mon 08/08/2022

Host review - Zoom seance triggers unspeakable consequences | reviews, news & interviews

Host review - Zoom seance triggers unspeakable consequences

Host review - Zoom seance triggers unspeakable consequences

Director Rob Savage's fiendishly cunning lockdown horror movie

Spooked: Caroline Ward in 'Host'

Lockdowns must be good for something, right?

British writer-director Rob Savage (a 2013 Screen International Star of Tomorrow, factoid fans) has made the most of the unwelcome imposition of our first national incarceration by creating a Zoom-powered horror movie, in which a group of six friends gather around their phones and laptops to stage an internet-powered seance.

Previous films such as Unfriended and Searching have deployed computer screens to tell their story, but the idea of using Zoom adds a different dimension, and Savage has cannily exploited the parameters of the setup. The various bits of fiddling about and dodgy connections will be familiar to anyone who has found Zoom an only partially acceptable substitute for three-dimensional human interaction, while having the action partitioned off into discrete boxes with a limited field of view means that very small effects – bumps, thumps, flickering lights, a sound of heavy breathing – can evoke mounting terror out of all proportion to their size.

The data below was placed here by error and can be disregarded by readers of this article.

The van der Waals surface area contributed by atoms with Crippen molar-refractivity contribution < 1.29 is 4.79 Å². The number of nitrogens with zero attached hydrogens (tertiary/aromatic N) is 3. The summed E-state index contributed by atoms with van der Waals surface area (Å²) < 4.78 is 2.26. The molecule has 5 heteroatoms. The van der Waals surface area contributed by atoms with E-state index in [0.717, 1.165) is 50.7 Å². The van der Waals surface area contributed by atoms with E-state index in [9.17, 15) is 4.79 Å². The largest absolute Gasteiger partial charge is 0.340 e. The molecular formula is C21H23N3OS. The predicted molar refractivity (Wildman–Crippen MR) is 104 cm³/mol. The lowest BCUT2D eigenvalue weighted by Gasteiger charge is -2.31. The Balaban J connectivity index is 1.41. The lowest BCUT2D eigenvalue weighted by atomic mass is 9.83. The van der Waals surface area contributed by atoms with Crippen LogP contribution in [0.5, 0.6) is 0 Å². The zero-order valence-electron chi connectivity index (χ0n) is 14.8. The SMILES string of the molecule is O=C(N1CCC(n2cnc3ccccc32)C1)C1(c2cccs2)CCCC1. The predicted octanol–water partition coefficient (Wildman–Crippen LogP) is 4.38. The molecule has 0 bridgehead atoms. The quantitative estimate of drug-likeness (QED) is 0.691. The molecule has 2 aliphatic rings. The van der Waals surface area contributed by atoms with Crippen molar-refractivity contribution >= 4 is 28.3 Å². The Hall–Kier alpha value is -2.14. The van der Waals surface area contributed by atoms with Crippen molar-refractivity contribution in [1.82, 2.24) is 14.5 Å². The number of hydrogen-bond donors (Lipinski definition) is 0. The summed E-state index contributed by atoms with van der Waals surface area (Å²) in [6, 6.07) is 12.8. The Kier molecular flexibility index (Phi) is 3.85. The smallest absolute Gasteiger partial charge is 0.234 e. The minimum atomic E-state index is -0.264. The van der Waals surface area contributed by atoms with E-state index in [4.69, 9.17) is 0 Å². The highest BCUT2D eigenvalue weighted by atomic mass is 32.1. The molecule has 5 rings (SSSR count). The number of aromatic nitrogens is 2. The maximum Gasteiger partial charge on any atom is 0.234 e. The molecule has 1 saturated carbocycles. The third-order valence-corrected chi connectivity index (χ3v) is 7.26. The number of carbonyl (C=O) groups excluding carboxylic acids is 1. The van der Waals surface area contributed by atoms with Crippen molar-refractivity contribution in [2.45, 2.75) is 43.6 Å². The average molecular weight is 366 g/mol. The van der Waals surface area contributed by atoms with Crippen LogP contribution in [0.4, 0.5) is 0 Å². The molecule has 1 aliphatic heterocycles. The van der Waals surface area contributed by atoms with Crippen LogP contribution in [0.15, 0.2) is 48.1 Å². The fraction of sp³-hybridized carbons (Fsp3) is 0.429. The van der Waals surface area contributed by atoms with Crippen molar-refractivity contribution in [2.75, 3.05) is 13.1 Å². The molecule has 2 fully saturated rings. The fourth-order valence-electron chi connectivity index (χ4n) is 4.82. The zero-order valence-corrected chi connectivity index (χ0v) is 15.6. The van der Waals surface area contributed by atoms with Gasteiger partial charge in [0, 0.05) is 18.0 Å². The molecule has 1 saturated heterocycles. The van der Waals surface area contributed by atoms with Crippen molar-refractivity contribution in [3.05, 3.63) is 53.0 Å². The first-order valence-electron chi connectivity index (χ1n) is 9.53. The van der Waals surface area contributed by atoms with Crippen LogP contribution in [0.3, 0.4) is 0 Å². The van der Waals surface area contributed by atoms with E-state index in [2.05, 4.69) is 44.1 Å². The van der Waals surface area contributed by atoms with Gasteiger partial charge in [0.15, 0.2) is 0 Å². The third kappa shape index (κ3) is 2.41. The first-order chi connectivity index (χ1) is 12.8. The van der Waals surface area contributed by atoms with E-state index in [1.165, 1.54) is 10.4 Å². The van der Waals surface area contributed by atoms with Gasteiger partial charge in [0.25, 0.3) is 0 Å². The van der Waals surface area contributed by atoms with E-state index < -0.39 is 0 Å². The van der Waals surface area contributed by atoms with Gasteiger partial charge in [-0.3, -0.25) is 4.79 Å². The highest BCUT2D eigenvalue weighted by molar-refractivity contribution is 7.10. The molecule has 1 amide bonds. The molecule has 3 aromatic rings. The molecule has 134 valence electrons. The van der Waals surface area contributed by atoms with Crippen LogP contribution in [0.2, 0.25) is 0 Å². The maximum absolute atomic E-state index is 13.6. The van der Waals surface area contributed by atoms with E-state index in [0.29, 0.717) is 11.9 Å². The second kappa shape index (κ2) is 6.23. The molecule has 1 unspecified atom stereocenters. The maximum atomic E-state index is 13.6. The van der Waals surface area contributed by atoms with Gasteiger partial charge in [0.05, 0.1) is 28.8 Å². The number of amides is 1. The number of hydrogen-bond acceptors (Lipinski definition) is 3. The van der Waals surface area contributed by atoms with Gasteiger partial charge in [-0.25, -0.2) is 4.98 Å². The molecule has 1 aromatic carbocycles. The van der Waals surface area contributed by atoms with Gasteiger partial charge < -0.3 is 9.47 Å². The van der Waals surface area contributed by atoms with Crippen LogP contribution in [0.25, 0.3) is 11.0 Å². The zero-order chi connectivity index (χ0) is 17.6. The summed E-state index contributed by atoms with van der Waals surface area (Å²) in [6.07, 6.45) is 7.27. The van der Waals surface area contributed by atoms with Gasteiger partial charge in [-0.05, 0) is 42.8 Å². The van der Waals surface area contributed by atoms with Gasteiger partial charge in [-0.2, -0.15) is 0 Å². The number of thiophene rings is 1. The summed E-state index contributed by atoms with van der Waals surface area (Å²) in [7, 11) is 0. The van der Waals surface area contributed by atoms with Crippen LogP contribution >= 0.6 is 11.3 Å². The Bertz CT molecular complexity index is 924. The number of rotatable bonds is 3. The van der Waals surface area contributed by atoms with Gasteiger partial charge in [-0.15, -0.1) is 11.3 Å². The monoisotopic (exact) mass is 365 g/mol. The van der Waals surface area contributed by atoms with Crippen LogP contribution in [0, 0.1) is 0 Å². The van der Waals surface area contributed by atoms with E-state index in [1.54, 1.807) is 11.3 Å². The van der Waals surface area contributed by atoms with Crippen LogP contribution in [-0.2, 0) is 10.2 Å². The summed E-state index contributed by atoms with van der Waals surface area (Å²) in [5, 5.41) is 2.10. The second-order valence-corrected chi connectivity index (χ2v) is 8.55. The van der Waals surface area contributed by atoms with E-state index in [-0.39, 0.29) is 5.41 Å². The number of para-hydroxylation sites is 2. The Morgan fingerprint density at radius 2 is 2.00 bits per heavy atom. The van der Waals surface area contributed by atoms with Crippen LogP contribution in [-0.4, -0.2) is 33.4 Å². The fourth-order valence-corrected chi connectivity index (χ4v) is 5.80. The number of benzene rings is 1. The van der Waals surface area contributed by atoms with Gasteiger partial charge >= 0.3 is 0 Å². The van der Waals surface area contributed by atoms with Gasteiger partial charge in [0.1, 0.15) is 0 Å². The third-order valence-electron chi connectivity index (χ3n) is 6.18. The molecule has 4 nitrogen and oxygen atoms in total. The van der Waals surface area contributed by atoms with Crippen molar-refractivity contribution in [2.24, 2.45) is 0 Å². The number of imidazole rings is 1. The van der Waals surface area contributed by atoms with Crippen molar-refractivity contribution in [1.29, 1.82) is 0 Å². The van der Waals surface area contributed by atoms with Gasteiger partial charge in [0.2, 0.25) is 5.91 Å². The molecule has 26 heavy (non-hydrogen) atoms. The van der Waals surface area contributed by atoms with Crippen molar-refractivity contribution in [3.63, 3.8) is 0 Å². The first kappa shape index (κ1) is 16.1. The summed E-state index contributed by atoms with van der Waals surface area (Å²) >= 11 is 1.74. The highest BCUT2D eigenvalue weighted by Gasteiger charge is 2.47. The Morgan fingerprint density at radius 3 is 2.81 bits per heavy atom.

The story begins with Haley (Haley Bishop), who’s hosting the event, welcoming her buddies to the online meeting. Haley’s done this before and is quite confident about it, while Emma and Caroline are nervous, Radina needs a break from her controlling boyfriend, and Jemma (Jemma Moore, pictured below) is jokily sceptical. The only male involved is Teddy, who’s having trouble concentrating because he’s staying at the luxury country home belonging to the parents of his girlfriend, Ginny. He’s barely managed to tear himself away from the outdoor swimming pool to his computer screen when he’s hauled off again by Ginny, who obviously has no idea that she may be triggering bad vibes on the astral plane.

HostHost’s running time is a sparse but shrewd 56 minutes, giving Savage room to introduce his characters and crank up the spook-ometer without labouring to stretch his material further than it can bear. There’s time for the friends to banter and gossip among themselves when one or another of them leaves the meeting temporarily, and even when they’re joined by a medium, Seylan, to bring some gravitas to the proceedings, they still find it hard to take it seriously. It’s only after Jemma pretends to have experienced a manifestation from the spirit world that the dark stuff really kicks off.

Savage pumps up the terror using the most minimal of means – footsteps appearing in flour scattered on the floor, a fleeting glimpse of something horrific caught in a camera flash, a near-subliminal appearance of a pair of female legs in a dark attic. But the tempo rises inexorably to a hysterical climax, with the film drolly ending just as the Zoom meeting reaches its mandatory time-limit. If Rob Savage can get his hands on a sizeable budget, who knows where it might end?

Director Rob Savage pumps up the terror using the most minimal of means


Editor Rating: 
Average: 4 (1 vote)

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